BACKGROUND:

Hypotension after pediatric traumatic brain injury (TBI) is associated with poor outcomes, but definitions of low systolic blood pressure (SBP) vary. Age- and sex-specific, percentile-based definitions of hypotension may help to better identify children at risk for poor outcomes compared with traditional thresholds recommended in pediatric trauma care.

METHODS:

Using the National Trauma Data Bank between 2007 and 2014, we conducted a retrospective cohort study of children with isolated severe TBI. We classified admission SBP into 5 percentile categories according to population-based values: (1) SBP less than the fifth percentile, (2) SBP in the fifth to 24th percentile, (3) SBP in the 25th to 74th percentile, (4) SBP in the 75th to 94th percentile, and (5) SBP ≥95th percentile. These definitions were compared with the American College of Surgeons (ACS) hypotension definition. The association between SBP percentiles and in-hospital mortality was analyzed by using multivariable Poisson regression models.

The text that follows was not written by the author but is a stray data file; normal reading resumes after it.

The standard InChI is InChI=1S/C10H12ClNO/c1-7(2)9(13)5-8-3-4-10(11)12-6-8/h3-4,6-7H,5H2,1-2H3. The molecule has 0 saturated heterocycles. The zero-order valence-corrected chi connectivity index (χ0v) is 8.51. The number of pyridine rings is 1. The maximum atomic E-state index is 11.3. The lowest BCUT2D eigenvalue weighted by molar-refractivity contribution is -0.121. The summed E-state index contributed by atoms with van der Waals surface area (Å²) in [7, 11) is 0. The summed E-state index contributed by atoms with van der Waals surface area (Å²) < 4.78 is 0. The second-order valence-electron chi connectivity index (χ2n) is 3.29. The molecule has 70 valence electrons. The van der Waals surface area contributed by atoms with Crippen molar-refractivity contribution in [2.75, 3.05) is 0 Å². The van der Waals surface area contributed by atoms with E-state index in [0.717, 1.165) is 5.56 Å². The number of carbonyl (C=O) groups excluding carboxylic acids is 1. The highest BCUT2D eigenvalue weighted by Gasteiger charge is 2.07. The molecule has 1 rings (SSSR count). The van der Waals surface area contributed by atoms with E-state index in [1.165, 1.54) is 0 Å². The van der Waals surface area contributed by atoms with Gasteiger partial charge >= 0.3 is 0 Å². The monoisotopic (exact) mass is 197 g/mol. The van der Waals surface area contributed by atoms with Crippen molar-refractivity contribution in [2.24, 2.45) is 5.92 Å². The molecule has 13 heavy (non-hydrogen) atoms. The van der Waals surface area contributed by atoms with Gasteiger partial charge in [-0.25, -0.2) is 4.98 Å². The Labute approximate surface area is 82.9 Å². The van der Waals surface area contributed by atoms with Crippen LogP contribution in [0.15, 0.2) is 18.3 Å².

RESULTS:

There were 10 473 children with severe TBI included in this study. There were 2388 (22.8%) patients who died while in the hospital. Compared with SBP in the 75th to 94th percentile, mortality was higher with SBP less than the fifth percentile (relative risk [RR] 3.2; 95% confidence interval [CI] 2.9–3.6), SBP in the fifth to 24th percentile (RR 2.3; 95% CI 2.0–2.7), and SBP in the 25th to 74th percentile (RR 1.4; 95% CI 1.2–1.6). An increased risk of mortality with SBP <75th percentile was present across all age subgroups. SBP targets using the ACS hypotension definition were higher than the fifth percentile hypotension definition, but were lower than the 75th percentile hypotension definition.

CONCLUSIONS:

Admission SBP <75th percentile was associated with a higher risk of in-hospital mortality after isolated severe TBI in children. SBP targets based on the 75th percentile were higher compared with traditional ACS targets. Percentile-based SBP targets should be considered in defining hypotension in pediatric TBI.